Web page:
Wednesday, July 23, 2014

Robinson Crusoe on Mars

Robinson Crusoe on Mars (Byron Haskin, 1964) "This Film is Scientifically Accurate!" screamed the poster. "It is only one step ahead of present reality!" If "present reality" means ignorance about conditions on Mars, then one has to agree.  One might go so far as the opposite side of the orbit as to say Robinson Crusoe on Mars is more fantasy than science fiction.

But, I still love it, with the same affection I had for it when I first saw it on some TV movie matinee show in the late 60's.*  Taking Daniel Defoe's classic story and putting it in the space realm wasn't much of a stretch, but what the filmmakers did with it made it an ingenious adventure film, full of obstacles that the lone survivor of a mission to Mars must overcome in order to last more than the 60 hours his air supply will allow in the too-thin Martian atmosphere.  With his mother-ship (out of fuel due to maneuvers to avoid "an unidentified mass") circling enticingly out of reach in orbit, Commander Kit Draper (Paul Mantee) must eke out an existence with anything the Martian surface can provide, even though it has all the appearance of a dead rock with volcanic activity. With the aid of a "mascot" monkey named Mona,** Draper is able to find sources for air, water and food, enough that the isolation on Mars starts wreaking havoc on his psyche. Be careful what you wish for, because soon he's being buzzed by creepily moving, thrumming spacecraft (looking suspiciously like the floating Martian craft from The War of the Worlds). ***
The director was special effects wizard/cinematographer Byron Haskin, who was a fine adventure director, helming that 1950's era The War of the Worlds, Disney's classic version of Treasure Island, From the Earth to the Moon, and many of the better episodes of "The Outer Limits." The man had a way of grounding the most fantastic of concepts to something that felt real, but his alien ideas always seemed sleek and properly "out-of-this world." And he knew how to keep things moving, with new surprises around every papier mache escarpment.
Particular praise must go to actor Paul Manteewho looks like he could have been one of the Mercury 7 astronauts, short, wiry, and with rugged features that made him no candidate for matinee idolatry—as for the majority of time RCOM is a one-man show. This sort of science-fiction story could easily be played for camp (and for that, see Mantee's unfortunate co-pilot, Adam West), but Mantee's low-key performance—an extended monologue with recorded soliloquies—never strays into that territory, even when an escaped slave from those pesky spacecraft shows up to serve the purpose of "the man Friday." Mantee would go on to make a career in television, and pop up in episodes of many dramas (and the occasional comedy), sometimes playing more than one character over the course of their runs—and had a recurring role on "Cagney and Lacey." A jouneyman actor with features that could be of a villain or a tough guy, he's one of those character actors you could depend on to "blend," and even excel when the need arose. Like shouldering an entire science fiction film and keeping it from spinning out of orbit. Mantee (and "Friday" actor Victor Lundin) did a commentary track for the Criterion release.  I'll have to give that one a listen.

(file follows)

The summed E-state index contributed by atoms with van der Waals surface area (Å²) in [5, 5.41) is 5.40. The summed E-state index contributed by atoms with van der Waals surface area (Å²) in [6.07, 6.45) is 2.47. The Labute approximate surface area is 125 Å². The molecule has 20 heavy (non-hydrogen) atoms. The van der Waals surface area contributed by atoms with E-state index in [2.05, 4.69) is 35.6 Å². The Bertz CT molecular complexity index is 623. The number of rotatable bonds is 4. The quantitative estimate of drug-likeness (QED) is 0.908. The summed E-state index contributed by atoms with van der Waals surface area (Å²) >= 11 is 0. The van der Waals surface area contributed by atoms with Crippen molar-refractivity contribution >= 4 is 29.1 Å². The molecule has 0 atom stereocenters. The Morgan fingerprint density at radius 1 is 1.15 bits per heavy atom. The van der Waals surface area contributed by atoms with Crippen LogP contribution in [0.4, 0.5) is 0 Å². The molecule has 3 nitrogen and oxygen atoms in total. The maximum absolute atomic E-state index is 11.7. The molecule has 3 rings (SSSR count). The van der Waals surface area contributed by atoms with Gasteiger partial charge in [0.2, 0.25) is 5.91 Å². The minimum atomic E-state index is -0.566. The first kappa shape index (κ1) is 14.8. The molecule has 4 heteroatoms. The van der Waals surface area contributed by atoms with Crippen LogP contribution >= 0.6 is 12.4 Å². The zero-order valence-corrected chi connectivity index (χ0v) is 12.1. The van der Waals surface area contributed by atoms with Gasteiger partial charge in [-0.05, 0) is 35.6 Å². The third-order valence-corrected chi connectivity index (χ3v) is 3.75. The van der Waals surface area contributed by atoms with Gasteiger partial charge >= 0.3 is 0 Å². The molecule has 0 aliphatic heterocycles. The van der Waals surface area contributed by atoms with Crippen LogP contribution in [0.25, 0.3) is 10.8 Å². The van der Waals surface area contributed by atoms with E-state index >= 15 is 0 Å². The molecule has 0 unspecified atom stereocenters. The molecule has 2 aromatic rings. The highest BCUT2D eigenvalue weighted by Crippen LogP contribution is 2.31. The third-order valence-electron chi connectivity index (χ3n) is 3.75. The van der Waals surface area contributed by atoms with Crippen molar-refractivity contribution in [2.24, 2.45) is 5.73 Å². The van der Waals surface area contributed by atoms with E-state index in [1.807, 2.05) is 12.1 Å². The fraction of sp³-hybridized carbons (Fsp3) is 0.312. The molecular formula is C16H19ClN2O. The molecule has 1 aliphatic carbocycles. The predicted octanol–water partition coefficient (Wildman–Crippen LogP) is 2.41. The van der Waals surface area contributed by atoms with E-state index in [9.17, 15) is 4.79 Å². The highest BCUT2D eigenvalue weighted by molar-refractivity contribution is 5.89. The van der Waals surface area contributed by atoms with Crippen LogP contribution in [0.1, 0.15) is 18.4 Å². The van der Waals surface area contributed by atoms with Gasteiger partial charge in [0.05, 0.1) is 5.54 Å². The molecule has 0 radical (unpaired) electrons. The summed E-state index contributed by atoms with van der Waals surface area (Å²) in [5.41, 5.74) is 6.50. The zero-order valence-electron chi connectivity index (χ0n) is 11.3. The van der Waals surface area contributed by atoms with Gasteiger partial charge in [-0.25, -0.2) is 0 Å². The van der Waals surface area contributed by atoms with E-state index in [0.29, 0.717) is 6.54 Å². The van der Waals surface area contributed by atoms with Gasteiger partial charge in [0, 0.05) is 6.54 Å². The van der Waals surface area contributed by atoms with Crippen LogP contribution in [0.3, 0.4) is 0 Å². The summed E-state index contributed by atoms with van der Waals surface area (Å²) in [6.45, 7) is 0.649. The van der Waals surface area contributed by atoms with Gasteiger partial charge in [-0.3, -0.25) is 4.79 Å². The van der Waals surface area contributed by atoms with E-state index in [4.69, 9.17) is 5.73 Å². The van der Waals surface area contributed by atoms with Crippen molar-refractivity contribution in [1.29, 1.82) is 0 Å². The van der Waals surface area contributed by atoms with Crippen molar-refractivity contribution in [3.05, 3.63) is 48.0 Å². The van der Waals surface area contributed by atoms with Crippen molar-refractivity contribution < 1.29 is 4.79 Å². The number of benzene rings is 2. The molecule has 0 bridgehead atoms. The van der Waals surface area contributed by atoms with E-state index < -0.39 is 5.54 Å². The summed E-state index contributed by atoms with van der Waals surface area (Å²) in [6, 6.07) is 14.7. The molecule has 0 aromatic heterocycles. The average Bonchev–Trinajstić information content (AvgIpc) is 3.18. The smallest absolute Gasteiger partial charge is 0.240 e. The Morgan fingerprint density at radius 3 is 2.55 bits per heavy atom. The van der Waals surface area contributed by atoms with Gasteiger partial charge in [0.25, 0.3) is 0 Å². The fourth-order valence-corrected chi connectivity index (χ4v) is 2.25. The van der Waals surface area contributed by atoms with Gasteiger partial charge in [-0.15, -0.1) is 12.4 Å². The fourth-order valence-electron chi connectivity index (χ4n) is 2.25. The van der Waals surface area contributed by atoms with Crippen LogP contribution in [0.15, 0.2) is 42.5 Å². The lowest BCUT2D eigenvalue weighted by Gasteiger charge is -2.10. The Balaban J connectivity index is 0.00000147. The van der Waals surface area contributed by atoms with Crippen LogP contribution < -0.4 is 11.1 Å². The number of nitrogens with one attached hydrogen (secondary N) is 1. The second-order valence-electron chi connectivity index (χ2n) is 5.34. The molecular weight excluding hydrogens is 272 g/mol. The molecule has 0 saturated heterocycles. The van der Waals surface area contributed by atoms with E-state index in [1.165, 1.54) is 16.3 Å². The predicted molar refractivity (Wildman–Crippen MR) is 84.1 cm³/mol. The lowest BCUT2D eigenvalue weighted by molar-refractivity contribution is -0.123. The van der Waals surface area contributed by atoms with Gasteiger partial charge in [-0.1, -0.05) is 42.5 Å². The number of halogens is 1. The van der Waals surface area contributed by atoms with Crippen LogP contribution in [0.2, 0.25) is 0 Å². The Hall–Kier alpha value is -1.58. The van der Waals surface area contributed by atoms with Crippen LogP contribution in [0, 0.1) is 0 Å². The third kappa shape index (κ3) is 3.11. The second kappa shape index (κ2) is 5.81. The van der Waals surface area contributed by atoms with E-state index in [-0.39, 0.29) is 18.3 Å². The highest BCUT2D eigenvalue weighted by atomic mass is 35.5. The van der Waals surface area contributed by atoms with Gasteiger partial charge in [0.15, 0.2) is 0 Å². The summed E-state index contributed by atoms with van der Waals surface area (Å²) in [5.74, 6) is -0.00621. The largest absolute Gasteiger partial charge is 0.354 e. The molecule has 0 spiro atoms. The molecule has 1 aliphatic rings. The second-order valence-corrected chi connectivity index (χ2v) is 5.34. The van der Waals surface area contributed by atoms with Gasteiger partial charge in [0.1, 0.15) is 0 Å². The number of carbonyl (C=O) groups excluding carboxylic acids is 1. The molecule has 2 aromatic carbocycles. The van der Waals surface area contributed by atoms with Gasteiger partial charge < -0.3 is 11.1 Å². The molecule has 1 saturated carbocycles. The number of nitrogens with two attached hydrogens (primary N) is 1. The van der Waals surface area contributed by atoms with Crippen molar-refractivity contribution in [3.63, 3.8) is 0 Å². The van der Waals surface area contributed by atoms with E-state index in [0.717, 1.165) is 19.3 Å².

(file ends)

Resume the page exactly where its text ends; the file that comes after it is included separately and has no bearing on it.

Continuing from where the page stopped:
* I estimate it to be 1966-1967.  The reason I watched it is that Adam West (then TV's "Batman") had a small role in it, barely a cameo, really.  Despite the actor's lack of presence, I was captivated by the film.

** It is, basically, a "kids'" film, as the makers regularly do "insert" shots of Mona to reassure us that the monkey is doing just fine. 

*** Thanks to some very intricate gap-editing tricks.

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